Studies on newcastle disease and some associated local virus strains in Kenya.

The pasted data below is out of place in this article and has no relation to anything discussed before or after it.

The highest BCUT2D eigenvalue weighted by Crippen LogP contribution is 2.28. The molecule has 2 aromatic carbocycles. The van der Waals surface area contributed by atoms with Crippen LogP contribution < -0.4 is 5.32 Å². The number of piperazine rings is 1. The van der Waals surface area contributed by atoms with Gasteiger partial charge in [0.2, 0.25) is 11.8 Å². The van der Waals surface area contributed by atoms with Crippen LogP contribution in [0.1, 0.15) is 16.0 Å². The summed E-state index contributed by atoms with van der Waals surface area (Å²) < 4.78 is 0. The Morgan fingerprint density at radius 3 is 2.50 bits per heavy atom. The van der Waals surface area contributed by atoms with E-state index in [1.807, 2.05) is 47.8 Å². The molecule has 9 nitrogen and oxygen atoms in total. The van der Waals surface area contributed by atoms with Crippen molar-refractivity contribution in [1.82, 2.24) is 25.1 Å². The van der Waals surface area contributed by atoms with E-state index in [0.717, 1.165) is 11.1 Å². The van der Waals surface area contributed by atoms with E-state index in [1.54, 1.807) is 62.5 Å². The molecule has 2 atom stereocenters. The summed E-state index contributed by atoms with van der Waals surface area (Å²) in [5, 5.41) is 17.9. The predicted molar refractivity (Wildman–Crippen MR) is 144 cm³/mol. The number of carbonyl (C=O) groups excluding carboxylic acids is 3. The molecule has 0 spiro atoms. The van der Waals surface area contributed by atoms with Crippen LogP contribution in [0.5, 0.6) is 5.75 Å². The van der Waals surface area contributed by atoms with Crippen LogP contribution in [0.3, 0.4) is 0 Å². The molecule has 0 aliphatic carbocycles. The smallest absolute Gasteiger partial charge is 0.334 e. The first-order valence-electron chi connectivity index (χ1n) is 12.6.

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Newcastle disease is an infectious and highly contagious disease affecting mainly chickens and turkeys. Various other birds as well as in may be affected by the virus. In recent years, the disease has caused severe economic losses in Kenya. Outbreaks of the disease have occurred even in areas where, in the past, vaccination had been practiced regularly. Though much work has been done in other countries, very little work has been carried out in Kenya regarding the biological and biophysical nature of the virus .and also the disease. It was therefore necessary to study the occurrence of the disease in Kenya and the behaviour of some associated locally isolated virus strains. Data on the outbreaks of the disease and on positive diagnoses was collected from the annual reports of the Kenya Veterinary Department with the kind permission of Dr. Chema, Deputy Director of Livestock Development (Research), and used to study the epidemiology and ecology 0 the disease. Thirty two virus isolates were recovered from clinical materials submitted for laboratory diagnosis from different parts of Kenya. Their biophysical and biological characteristics were determined, namely:- (xiii) 1. 'l'he ability of the virus to haemagglutinate fowl, equine, bovine, ovine, caprine and canine erythrocytes. 2. Inactivation of the haemar;agglutination activity and infectivity by heat, ultraviolet light and disinfectants. 3. Serological relationships by cross haemaggIu'ti.na.Lton-d.nhLb.i, tion tests. 4~ Residual and eluted virus using 2 strains at room temperature. 5. Times to elution at 400. 6. Heplication and cytopathogenicity of the virus in various cell cultures. '7I • Viability of the virus in various ma t er-i.a'l s at room temperature (water, feed , litter J soiI and feo.thers )• . The disease was found to be widely distributed throughout the country. Analysis of positive diagnoses of the disease for the period 1967 - 1980 showed a trend with three peaks in a year coinciding with the cold and we t periods in the year. The highest peak occurred in the June July period. The trend of positive diagnoses and number of outbreaks declined progressively with the use of the killed vaccine that was first used in 1958 -- 1959. By 1965, the Leve I (xiv) of the disease had reached a low value after vhich there was a dramatic rise. The level of the disease declinBd again in 1972 - 1973 with the introduction of the F strain vaccine. All the isolates haemagglutinated fowl, bovine, ovine and canine erythrocytes. Most of them haemagglutinated caprine erythrocyte"'. Five isolates haemaggutilna t.8:u1 equl.ne ery t_hrocy tes au-!- both 4°C 37°C, 10 haemagglutinated the same cells at 37°C and and not at 4°C while 17 isolates failed to haemagglutinate them at all. Twenty isolates had heat stable haemagglutinins anc1 12 had heat labile haemagglutinins. Some strains were heat labile for haemaggl1.l.tination activity and infectivit.y wh i.Le others »iex:e stable in both parameters. Ultraviolet light treatDent increased the titre fourfold within 4 hours of exposure for some isolate s wh i Le for others the titre remained unchanged. Thirteen isolates were classified as fast elutors and 19 as slow eLut ors, Graphic(~l presentation of residual and eluted virus against 'ti.me showed characteristic hyperbolic curves. Cross haemagglutination-inhibition tests among 6 isolates and 2 vaccine strains and their antisera sh9wed high titTes for each virus and its homologous antiserum but highly var-Lab Le reactions with heterologous antisera. All isolates tested produced cytopathic effects in cells of chicken embryo, sheep lung, sheep kidney and calf kidney cells characterised by rounding up of cells and complete degeneration within 96 hours. Eosinophilic cytoplasmic inclusion bodies were also observed. Syncytia formation was observed only in cells of the chicken embryo. The virus multiplied to higher titres in chicken embryo lung cells, chicken embryo intestinal cells and chicken embryo heart cells than in chicken embryo fibroblastso The virus was destroyed in 10 minutes by 1% and 0.1% lysol, 1% sodium hypochlorite, 70% ethyl alcohol and 1:400, 1:600, 1:2000 and 1:6000 dilutions of biocid-30. The virus could not.be destroyed completely by 4% formalin in 10 minutes. The virus survived for 7 days in water and feathers, 10 days in soil and 14 days in mash and litter at room temperature. The virus survived for 21 days in water containing 2% (w/v) bovine serum albumin (BSA), 28 days in water containing 10% BSA· and 49 days in water containing 20% BSA. These findings indicate clearly that there are marked variations among the Newcastle disease virus isolates present in Kenya. This may explain some of the field observations related to the Newcastle disease.